My Friends Doing Good Things for Society

my-friends-doing-good-things-for-society

Tristan joined the Peace Corps. Emily did Teach for America. Eric biked across the country building houses for the homeless. And what did I do? I moved to New York like all the other assholes, where I live in a shoebox, drown in dive bars, and complain about the rats and thieves that overrun this city.

To all my friends who are doing good things for society, please stop. You are making me look bad. Maybe not to my parents, who are pleased as punch with this “real job” I’ve managed to hold for a year. Telling their friends I work in advertising sounds a lot better than, “Andrea wants to be a writer/journalist/traveler something.” But this world is a far cry from my naïve, post-graduation Paul Salopek-esque aspirations. It’s like liberal guilt denied.

To make matters worse, I am happy here. Maybe I’m not teaching children to read or building wells or exposing humanitarian injustices, but I am paying off debts and not disappointing my parents.

That’s something to be proud of, right?

Andrea

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9 responses to “My Friends Doing Good Things for Society

  1. I AM PROUD OF YOU. and me too. they may be traveling the world and saving children, but i have a 401k. i mean, for whatever that’s worth.

  2. ShouldButDont

    Yeah. Which isn’t much these days.

    Someday I’ll start the Andrea Foundation, which will give grants to aspiring writers. Until then, I buy the cheap beer. — Andrea

  3. Thank you Ms. Rand.

  4. I could not agree with you more Ayn.

  5. ShouldButDont

    Being an idealist and an optimist all the time is exhausting. — Andrea

  6. ShouldButDont

    Wait, how serious do people think we are about these things?

  7. Who the fuck is Steve?

  8. Alan Greenspan

    Who the fuck is Ayn?

  9. I am seeking a dialogue with current and past Teach for America teachers. I have taught for 14 years in inner-city Houston. When I started teaching, I saw myself as a reformer, as some of Teach for America teachers do. I had some pretty serious success with AP students, and some serious frustration with our regular students. So my experience, to be honest, has been mixed. I want a dialogue about the political behaviors of the Teach For America elite.

    In our city, a former TFA official, now a school board member, has led the charge for beginning to fire teachers based on student test scores. She also opposed allowing teachers to select a single major union representative. After a little research I found this appeared to be a pattern with TFA”s leaders. There seems to be a close relationship between conservatives and the TFA elite.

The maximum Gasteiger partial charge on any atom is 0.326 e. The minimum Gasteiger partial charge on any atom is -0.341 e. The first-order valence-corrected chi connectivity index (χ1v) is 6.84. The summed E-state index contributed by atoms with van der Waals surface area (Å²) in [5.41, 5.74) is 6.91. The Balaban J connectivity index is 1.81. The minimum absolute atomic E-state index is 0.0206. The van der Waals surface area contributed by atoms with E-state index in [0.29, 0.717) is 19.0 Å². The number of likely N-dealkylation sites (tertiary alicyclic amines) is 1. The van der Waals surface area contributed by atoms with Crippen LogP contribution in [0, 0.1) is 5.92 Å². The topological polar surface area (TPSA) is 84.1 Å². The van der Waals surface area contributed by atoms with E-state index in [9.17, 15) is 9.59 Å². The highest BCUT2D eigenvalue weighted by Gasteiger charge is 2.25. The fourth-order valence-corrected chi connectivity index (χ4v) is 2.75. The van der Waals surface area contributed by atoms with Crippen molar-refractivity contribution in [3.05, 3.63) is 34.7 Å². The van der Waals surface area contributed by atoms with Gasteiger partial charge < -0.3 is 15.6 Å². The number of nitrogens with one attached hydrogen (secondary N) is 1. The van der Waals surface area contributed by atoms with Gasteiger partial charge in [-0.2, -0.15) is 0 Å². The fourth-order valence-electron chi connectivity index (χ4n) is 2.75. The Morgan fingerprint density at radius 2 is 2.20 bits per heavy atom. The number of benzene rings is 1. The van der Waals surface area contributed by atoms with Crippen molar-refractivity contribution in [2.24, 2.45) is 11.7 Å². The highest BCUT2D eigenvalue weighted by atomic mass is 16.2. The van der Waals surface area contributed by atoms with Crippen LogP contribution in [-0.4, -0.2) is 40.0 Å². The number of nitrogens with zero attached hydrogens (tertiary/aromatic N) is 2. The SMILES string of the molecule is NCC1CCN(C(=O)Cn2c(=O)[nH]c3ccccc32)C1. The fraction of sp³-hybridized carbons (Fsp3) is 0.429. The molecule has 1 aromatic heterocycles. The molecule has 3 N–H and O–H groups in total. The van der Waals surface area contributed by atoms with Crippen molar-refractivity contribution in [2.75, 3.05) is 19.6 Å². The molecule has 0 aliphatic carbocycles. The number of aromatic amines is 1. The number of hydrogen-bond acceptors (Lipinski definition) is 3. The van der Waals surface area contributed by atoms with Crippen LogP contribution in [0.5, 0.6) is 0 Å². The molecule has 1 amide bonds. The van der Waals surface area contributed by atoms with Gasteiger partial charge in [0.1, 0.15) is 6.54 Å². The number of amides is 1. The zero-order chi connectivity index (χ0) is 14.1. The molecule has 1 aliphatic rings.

This goes back to its origins, when Union Carbide sponsored Wendy Kopp’s original efforts to create Teach For America. A few years before, Union Carbide’s negligence had caused the worst industrial accident in history, in Bhopal, India. The number of casualties was as large as 100,000, and Union Carbide did everything it could to avoid and minimize responsibility after the event.

    A few years later, when TFA faced severe financial difficulties, Ms. Kopp wrote in her book she nearly went to work for the Edison Project, and was all but saved by their financial assistance. The Edison Project, founded by a Tennessee entrepreneur, was an effort to replace public schools with corporate schools. Two brilliant TFA alumni, the founders of KIPP Academy, then joined the Bush’s at the Republican National Convention in 2000. This was vital to Bush, since as Governor he did not really have any genuine education achievements, and he was trying to prove he was a different kind of Republican. I then read the popular magazine articles about Michelle Rhee’s firing of teachers and closing of schools, and then her admission she had gone to far too fast.

    I think you do great work. Ironically, my former mentor works for Ms. Rhee. He saved me in my first year as a teacher in Houston. He was a terrific teacher. I respect and honor your work, as I do my own.

    But your leaders seem to attack the public sector and blame teachers for student failure in order to curry favor with rich conservatives. To be up front, I grew up in a low-income housing project in Mississippi and eventually became a good student, and I am a social democrat. I believe school reform must include better schools, but also health care, stable employment, long-term unemployment benefits, a revitalized union movement, a higher minimum wage, freedom for alternative lifestyles, and affirmative action. Stable families are more able to be ambitious for their kids than economically or emotionally unstable families. Better schools are part of this, but only one part of it. Your leaders seem to have gotten in bed with people who believe the market solves all issues—and that makes the money flow faster. Yet your hard work gives them credibility with the media.

    Ms. Kopp claims to be in the tradition of the civil rights movement, but Martin Luther King would take principled positions—against the Vietnam War and for the Poor Peoples March—even if they alienated powerful people. I would like a dialogue about what I have written here. My e-mail is JesseAlred@yahoo.com.

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